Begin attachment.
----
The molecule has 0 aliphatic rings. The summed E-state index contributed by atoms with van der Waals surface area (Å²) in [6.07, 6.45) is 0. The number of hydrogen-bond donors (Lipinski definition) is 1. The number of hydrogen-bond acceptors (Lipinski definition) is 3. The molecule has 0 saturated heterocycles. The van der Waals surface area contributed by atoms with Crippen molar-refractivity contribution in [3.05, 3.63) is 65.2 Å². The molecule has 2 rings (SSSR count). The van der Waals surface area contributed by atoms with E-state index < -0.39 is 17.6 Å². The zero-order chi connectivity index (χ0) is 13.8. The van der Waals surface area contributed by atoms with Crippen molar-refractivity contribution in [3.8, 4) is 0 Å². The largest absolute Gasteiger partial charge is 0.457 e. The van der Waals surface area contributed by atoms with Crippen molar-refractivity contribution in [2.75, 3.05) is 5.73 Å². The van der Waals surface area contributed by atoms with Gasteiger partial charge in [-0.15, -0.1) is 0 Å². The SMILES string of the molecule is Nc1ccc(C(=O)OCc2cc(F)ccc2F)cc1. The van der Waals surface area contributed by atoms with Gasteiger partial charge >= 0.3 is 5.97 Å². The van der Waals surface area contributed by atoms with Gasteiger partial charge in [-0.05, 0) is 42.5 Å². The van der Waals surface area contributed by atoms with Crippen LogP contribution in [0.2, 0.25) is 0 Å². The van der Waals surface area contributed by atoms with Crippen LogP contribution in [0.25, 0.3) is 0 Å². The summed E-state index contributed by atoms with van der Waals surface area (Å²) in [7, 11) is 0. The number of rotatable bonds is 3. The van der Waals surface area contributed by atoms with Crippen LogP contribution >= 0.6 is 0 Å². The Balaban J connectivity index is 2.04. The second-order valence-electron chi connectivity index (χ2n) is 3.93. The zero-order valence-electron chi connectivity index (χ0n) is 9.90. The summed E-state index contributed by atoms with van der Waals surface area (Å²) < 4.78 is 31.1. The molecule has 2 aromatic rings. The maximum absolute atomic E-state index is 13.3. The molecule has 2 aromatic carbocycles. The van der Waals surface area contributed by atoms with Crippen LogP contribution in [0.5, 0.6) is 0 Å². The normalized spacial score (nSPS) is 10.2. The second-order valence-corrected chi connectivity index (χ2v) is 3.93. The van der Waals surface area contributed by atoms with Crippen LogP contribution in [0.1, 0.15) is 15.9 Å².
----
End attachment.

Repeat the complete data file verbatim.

The molecule has 0 aliphatic rings. The summed E-state index contributed by atoms with van der Waals surface area (Å²) in [6.07, 6.45) is 0. The number of hydrogen-bond donors (Lipinski definition) is 1. The number of hydrogen-bond acceptors (Lipinski definition) is 3. The molecule has 0 saturated heterocycles. The van der Waals surface area contributed by atoms with Crippen molar-refractivity contribution in [3.05, 3.63) is 65.2 Å². The molecule has 2 rings (SSSR count). The van der Waals surface area contributed by atoms with E-state index < -0.39 is 17.6 Å². The zero-order chi connectivity index (χ0) is 13.8. The van der Waals surface area contributed by atoms with Crippen molar-refractivity contribution in [3.8, 4) is 0 Å². The largest absolute Gasteiger partial charge is 0.457 e. The van der Waals surface area contributed by atoms with Crippen molar-refractivity contribution in [2.75, 3.05) is 5.73 Å². The van der Waals surface area contributed by atoms with Gasteiger partial charge in [-0.15, -0.1) is 0 Å². The SMILES string of the molecule is Nc1ccc(C(=O)OCc2cc(F)ccc2F)cc1. The van der Waals surface area contributed by atoms with Gasteiger partial charge >= 0.3 is 5.97 Å². The van der Waals surface area contributed by atoms with Gasteiger partial charge in [-0.05, 0) is 42.5 Å². The van der Waals surface area contributed by atoms with Crippen LogP contribution in [0.2, 0.25) is 0 Å². The van der Waals surface area contributed by atoms with Crippen LogP contribution in [0.25, 0.3) is 0 Å². The summed E-state index contributed by atoms with van der Waals surface area (Å²) in [7, 11) is 0. The number of rotatable bonds is 3. The van der Waals surface area contributed by atoms with Crippen LogP contribution >= 0.6 is 0 Å². The Balaban J connectivity index is 2.04. The second-order valence-electron chi connectivity index (χ2n) is 3.93. The zero-order valence-electron chi connectivity index (χ0n) is 9.90. The summed E-state index contributed by atoms with van der Waals surface area (Å²) < 4.78 is 31.1. The molecule has 2 aromatic rings. The maximum absolute atomic E-state index is 13.3. The molecule has 2 aromatic carbocycles. The van der Waals surface area contributed by atoms with Crippen LogP contribution in [0.5, 0.6) is 0 Å². The normalized spacial score (nSPS) is 10.2. The second-order valence-corrected chi connectivity index (χ2v) is 3.93. The van der Waals surface area contributed by atoms with Crippen LogP contribution in [0.1, 0.15) is 15.9 Å².